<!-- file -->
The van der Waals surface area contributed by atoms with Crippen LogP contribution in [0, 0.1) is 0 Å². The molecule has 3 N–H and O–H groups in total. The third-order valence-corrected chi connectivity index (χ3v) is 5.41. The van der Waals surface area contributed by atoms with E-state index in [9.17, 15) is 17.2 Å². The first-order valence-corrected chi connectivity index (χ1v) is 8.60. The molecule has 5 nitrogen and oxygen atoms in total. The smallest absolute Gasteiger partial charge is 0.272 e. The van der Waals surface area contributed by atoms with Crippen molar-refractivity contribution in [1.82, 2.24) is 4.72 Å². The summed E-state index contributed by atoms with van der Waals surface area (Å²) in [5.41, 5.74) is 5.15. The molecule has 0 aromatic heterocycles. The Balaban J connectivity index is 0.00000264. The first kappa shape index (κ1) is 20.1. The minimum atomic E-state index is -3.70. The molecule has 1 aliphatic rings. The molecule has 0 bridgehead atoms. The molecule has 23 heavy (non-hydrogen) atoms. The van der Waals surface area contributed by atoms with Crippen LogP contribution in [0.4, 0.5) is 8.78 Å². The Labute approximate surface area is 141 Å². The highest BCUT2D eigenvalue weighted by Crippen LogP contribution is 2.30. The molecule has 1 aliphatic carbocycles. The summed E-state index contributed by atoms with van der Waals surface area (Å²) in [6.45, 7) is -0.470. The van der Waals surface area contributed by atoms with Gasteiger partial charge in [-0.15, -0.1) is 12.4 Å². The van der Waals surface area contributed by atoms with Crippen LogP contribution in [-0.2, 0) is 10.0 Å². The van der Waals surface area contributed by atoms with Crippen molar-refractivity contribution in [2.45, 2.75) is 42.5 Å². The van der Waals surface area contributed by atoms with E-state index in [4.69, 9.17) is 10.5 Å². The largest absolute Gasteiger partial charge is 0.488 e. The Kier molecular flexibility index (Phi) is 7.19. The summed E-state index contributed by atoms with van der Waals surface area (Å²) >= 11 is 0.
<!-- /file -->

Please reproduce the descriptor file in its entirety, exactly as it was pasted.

The van der Waals surface area contributed by atoms with Crippen LogP contribution in [0, 0.1) is 0 Å². The molecule has 3 N–H and O–H groups in total. The third-order valence-corrected chi connectivity index (χ3v) is 5.41. The van der Waals surface area contributed by atoms with E-state index in [9.17, 15) is 17.2 Å². The first-order valence-corrected chi connectivity index (χ1v) is 8.60. The molecule has 5 nitrogen and oxygen atoms in total. The smallest absolute Gasteiger partial charge is 0.272 e. The van der Waals surface area contributed by atoms with Crippen molar-refractivity contribution in [1.82, 2.24) is 4.72 Å². The summed E-state index contributed by atoms with van der Waals surface area (Å²) in [5.41, 5.74) is 5.15. The molecule has 0 aromatic heterocycles. The Balaban J connectivity index is 0.00000264. The first kappa shape index (κ1) is 20.1. The minimum atomic E-state index is -3.70. The molecule has 1 aliphatic rings. The molecule has 0 bridgehead atoms. The molecule has 23 heavy (non-hydrogen) atoms. The van der Waals surface area contributed by atoms with Crippen LogP contribution in [0.4, 0.5) is 8.78 Å². The Labute approximate surface area is 141 Å². The highest BCUT2D eigenvalue weighted by Crippen LogP contribution is 2.30. The molecule has 1 aliphatic carbocycles. The summed E-state index contributed by atoms with van der Waals surface area (Å²) in [6.45, 7) is -0.470. The van der Waals surface area contributed by atoms with Gasteiger partial charge in [-0.15, -0.1) is 12.4 Å². The van der Waals surface area contributed by atoms with Crippen LogP contribution in [-0.2, 0) is 10.0 Å². The van der Waals surface area contributed by atoms with Crippen molar-refractivity contribution in [2.45, 2.75) is 42.5 Å². The van der Waals surface area contributed by atoms with E-state index in [4.69, 9.17) is 10.5 Å². The largest absolute Gasteiger partial charge is 0.488 e. The Kier molecular flexibility index (Phi) is 7.19. The summed E-state index contributed by atoms with van der Waals surface area (Å²) >= 11 is 0.